“The Maltese Falcon” this ain’t. If you’ve seen the trailer for “Freedomland” (not to mention the national media’s obsession with pretty white girls gone missing) you probably know how it’s all going to turn out, and it’s not the feel-good story of the year. And while I’d like to tell you that getting there is suspenseful, it isn’t. Jackson’s detective (while well played) is about as intuitive as a frozen rump roast, and halfway through the movie, we’re dragged — for no particular reason, it seems — out to Freedomland, an abandoned orphanage that gives the movie its name. There is a bit of a surprise in the how and the why everything ended up the way it did, but other than that, this is a D student trying to masquerade as valedictorian.
Still, as we said, we’ve got to give the creators of “Freedomland” a thumbs up for picking at something that not many are willing to de-scab these days, and the sight of blacks corralled in their own neighborhood by hordes of white cops is enough to give you chills. It’s not enough to save this one, though.
— By David Koon
Where’s the comedy?
On the one hand in current moviedom, we’ve got the slapstick “Pink Panther,” the Steve Martin vehicle where he does stupid-funny stuff in rekindling the old series made famous by Peter Sellers. You can’t help but laugh at some of this stuff, as idiotic as a lot of it is.
On the other hand, you’ve got the smart, subtle, nearly disguised comedy of writer-director Albert Brooks, which he brings us again in “Looking for Comedy in the Muslim World.”
It’s such a non-funny title, Sony tried to change it, so Brooks took his film to another distributor.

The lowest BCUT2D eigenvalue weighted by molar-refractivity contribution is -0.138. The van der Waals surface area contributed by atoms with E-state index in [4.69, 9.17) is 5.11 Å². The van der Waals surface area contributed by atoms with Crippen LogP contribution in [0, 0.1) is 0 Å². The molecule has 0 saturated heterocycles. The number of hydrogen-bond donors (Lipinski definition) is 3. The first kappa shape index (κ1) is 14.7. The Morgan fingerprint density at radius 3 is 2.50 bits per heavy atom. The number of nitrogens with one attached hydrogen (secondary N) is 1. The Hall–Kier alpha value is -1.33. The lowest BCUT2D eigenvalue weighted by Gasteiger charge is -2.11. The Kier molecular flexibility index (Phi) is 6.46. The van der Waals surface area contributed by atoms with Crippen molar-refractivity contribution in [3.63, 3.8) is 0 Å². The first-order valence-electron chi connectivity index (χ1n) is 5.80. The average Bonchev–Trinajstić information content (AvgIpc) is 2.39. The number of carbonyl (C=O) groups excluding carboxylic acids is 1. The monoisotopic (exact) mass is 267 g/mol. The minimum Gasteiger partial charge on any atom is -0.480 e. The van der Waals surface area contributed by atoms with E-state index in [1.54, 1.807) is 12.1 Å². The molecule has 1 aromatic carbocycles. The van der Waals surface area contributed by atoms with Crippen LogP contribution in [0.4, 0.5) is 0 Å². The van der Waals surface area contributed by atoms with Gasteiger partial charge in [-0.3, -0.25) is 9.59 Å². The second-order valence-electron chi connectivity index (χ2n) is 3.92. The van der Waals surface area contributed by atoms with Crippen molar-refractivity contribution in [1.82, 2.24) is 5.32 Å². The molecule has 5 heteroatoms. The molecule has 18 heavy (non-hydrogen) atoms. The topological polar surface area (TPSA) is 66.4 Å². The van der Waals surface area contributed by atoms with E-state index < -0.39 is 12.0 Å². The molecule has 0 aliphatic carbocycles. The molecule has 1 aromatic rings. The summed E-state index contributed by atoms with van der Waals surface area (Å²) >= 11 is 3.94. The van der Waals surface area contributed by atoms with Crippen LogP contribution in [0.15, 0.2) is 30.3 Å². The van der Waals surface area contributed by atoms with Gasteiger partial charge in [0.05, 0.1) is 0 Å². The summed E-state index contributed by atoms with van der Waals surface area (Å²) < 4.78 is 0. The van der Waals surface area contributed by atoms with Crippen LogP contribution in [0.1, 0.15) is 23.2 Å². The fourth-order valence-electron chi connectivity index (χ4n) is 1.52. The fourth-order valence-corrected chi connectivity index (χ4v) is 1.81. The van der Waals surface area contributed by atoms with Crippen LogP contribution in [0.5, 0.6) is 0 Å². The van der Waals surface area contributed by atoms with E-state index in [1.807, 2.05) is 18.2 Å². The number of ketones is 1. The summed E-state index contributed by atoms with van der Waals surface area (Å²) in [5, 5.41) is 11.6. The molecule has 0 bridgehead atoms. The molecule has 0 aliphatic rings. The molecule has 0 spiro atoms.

Brooks has had funnier films –- we enjoyed “Defending Your Life,” “Modern Romance.” This film seems to have more message than comedy, and that message is that communication, or the lack of it, is what is screwing up this world right now.
Some of the funniest stuff in Brooks’ films is Brooks poking fun at himself, which he (playing himself) starts out doing immediate in getting rejected for a new Penny Marshall project. With nothing on the horizon and a wife who buys big on eBay, Brooks takes a government assignment to find out what makes Muslim people laugh. Finding what makes someone laugh, Brooks is told, is the president’s suggestion on how to best learn about that person.
So, the target countries for Brooks and his project are India (which has a significant Muslim population among the Hindus) and Pakistan. Brooks gets in a few zings at the government, at the outsourcing of telephone centers to India and at the paranoia of feuding nations. The Indian people recognize him mainly from the voice he provided in “Finding Nemo.” He puts on a free comedy show in New Delhi that totally bombs (very painful, rather than funny, to watch); he uses the same material in a clandestine meeting with some Pakistani comics and has them roaring with laughter. He has to teach his Indian assistant the meaning of sarcasm, which she soon learns and uses on him.
Ultimately, the message of overcoming our communication differences comes through, but it’s not a laugh riot.
What is a revelation, however, is Sheetal Sheth as Brooks’ Indian assistant. The gorgeous New Jersey-ite seems, according to her resume, to have been typecast most of her short career as playing someone of Indian descent. She’s terrific here.
“Looking for Comedy” is playing at Market Street Cinema.
— By Jim Harris